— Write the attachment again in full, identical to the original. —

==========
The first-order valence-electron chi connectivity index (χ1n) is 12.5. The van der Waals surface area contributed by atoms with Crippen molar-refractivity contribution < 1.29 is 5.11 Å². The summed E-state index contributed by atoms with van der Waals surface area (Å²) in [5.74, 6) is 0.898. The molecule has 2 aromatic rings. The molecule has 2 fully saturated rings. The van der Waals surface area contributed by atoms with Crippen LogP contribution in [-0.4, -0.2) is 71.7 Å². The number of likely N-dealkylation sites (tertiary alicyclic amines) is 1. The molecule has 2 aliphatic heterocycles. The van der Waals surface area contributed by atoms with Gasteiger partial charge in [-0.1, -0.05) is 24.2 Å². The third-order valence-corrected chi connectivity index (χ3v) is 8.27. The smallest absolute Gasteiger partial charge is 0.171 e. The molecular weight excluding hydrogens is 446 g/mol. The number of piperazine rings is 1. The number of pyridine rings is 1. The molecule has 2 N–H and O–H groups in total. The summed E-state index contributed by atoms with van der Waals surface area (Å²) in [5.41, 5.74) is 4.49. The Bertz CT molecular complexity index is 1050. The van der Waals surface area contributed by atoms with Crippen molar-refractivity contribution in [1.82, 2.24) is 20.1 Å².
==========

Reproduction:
The first-order valence-electron chi connectivity index (χ1n) is 12.5. The van der Waals surface area contributed by atoms with Crippen molar-refractivity contribution < 1.29 is 5.11 Å². The summed E-state index contributed by atoms with van der Waals surface area (Å²) in [5.74, 6) is 0.898. The molecule has 2 aromatic rings. The molecule has 2 fully saturated rings. The van der Waals surface area contributed by atoms with Crippen LogP contribution in [-0.4, -0.2) is 71.7 Å². The number of likely N-dealkylation sites (tertiary alicyclic amines) is 1. The molecule has 2 aliphatic heterocycles. The van der Waals surface area contributed by atoms with Gasteiger partial charge in [-0.1, -0.05) is 24.2 Å². The third-order valence-corrected chi connectivity index (χ3v) is 8.27. The smallest absolute Gasteiger partial charge is 0.171 e. The molecular weight excluding hydrogens is 446 g/mol. The number of piperazine rings is 1. The number of pyridine rings is 1. The molecule has 2 N–H and O–H groups in total. The summed E-state index contributed by atoms with van der Waals surface area (Å²) in [5.41, 5.74) is 4.49. The Bertz CT molecular complexity index is 1050. The van der Waals surface area contributed by atoms with Crippen molar-refractivity contribution in [1.82, 2.24) is 20.1 Å².